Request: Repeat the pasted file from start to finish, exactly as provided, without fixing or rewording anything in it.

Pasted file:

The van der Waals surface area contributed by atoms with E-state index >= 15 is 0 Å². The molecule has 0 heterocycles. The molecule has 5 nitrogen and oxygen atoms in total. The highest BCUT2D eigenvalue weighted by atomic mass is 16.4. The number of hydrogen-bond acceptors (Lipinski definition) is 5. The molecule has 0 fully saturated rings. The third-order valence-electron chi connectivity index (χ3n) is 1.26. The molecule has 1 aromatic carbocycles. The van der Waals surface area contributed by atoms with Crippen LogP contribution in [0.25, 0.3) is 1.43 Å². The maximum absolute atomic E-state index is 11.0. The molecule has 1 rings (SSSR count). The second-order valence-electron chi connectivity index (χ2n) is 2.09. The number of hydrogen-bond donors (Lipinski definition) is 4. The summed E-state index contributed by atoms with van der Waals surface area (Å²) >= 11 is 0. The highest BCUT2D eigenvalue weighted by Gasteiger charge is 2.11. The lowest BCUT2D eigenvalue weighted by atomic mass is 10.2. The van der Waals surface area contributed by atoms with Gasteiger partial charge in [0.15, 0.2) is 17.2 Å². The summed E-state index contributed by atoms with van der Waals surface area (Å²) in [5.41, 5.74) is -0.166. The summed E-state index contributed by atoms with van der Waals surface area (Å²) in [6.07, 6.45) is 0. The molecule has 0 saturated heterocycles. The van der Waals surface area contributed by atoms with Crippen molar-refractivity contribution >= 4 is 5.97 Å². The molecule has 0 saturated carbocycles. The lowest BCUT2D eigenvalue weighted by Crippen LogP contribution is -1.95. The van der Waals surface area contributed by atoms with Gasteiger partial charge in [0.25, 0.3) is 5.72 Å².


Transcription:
The van der Waals surface area contributed by atoms with E-state index >= 15 is 0 Å². The molecule has 0 heterocycles. The molecule has 5 nitrogen and oxygen atoms in total. The highest BCUT2D eigenvalue weighted by atomic mass is 16.4. The number of hydrogen-bond acceptors (Lipinski definition) is 5. The molecule has 0 fully saturated rings. The third-order valence-electron chi connectivity index (χ3n) is 1.26. The molecule has 1 aromatic carbocycles. The van der Waals surface area contributed by atoms with Crippen LogP contribution in [0.25, 0.3) is 1.43 Å². The maximum absolute atomic E-state index is 11.0. The molecule has 1 rings (SSSR count). The second-order valence-electron chi connectivity index (χ2n) is 2.09. The number of hydrogen-bond donors (Lipinski definition) is 4. The summed E-state index contributed by atoms with van der Waals surface area (Å²) >= 11 is 0. The highest BCUT2D eigenvalue weighted by Gasteiger charge is 2.11. The lowest BCUT2D eigenvalue weighted by atomic mass is 10.2. The van der Waals surface area contributed by atoms with Gasteiger partial charge in [0.15, 0.2) is 17.2 Å². The summed E-state index contributed by atoms with van der Waals surface area (Å²) in [5.41, 5.74) is -0.166. The summed E-state index contributed by atoms with van der Waals surface area (Å²) in [6.07, 6.45) is 0. The molecule has 0 saturated heterocycles. The van der Waals surface area contributed by atoms with Crippen molar-refractivity contribution >= 4 is 5.97 Å². The molecule has 0 saturated carbocycles. The lowest BCUT2D eigenvalue weighted by Crippen LogP contribution is -1.95. The van der Waals surface area contributed by atoms with Gasteiger partial charge in [0.25, 0.3) is 5.72 Å².